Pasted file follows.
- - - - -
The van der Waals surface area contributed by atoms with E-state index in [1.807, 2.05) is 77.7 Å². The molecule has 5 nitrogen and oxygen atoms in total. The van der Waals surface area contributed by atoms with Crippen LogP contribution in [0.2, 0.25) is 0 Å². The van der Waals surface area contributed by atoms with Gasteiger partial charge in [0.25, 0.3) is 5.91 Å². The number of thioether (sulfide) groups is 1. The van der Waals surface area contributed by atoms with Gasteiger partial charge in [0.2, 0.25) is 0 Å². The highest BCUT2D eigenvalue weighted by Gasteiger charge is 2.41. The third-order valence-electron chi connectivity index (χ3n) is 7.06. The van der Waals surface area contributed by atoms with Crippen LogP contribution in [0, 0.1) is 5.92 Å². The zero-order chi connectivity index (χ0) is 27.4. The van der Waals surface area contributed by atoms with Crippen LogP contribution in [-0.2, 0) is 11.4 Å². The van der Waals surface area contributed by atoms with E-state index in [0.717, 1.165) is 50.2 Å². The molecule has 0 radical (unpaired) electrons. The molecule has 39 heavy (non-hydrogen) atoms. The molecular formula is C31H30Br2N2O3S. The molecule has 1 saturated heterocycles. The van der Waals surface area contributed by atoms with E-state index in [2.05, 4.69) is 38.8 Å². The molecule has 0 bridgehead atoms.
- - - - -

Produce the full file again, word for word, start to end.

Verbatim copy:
The van der Waals surface area contributed by atoms with E-state index in [1.807, 2.05) is 77.7 Å². The molecule has 5 nitrogen and oxygen atoms in total. The van der Waals surface area contributed by atoms with Crippen LogP contribution in [0.2, 0.25) is 0 Å². The van der Waals surface area contributed by atoms with Gasteiger partial charge in [0.25, 0.3) is 5.91 Å². The number of thioether (sulfide) groups is 1. The van der Waals surface area contributed by atoms with Gasteiger partial charge in [0.2, 0.25) is 0 Å². The highest BCUT2D eigenvalue weighted by Gasteiger charge is 2.41. The third-order valence-electron chi connectivity index (χ3n) is 7.06. The van der Waals surface area contributed by atoms with Crippen LogP contribution in [0, 0.1) is 5.92 Å². The zero-order chi connectivity index (χ0) is 27.4. The van der Waals surface area contributed by atoms with Crippen LogP contribution in [-0.2, 0) is 11.4 Å². The van der Waals surface area contributed by atoms with E-state index in [0.717, 1.165) is 50.2 Å². The molecule has 0 radical (unpaired) electrons. The molecule has 39 heavy (non-hydrogen) atoms. The molecular formula is C31H30Br2N2O3S. The molecule has 1 saturated heterocycles. The van der Waals surface area contributed by atoms with E-state index in [2.05, 4.69) is 38.8 Å². The molecule has 0 bridgehead atoms.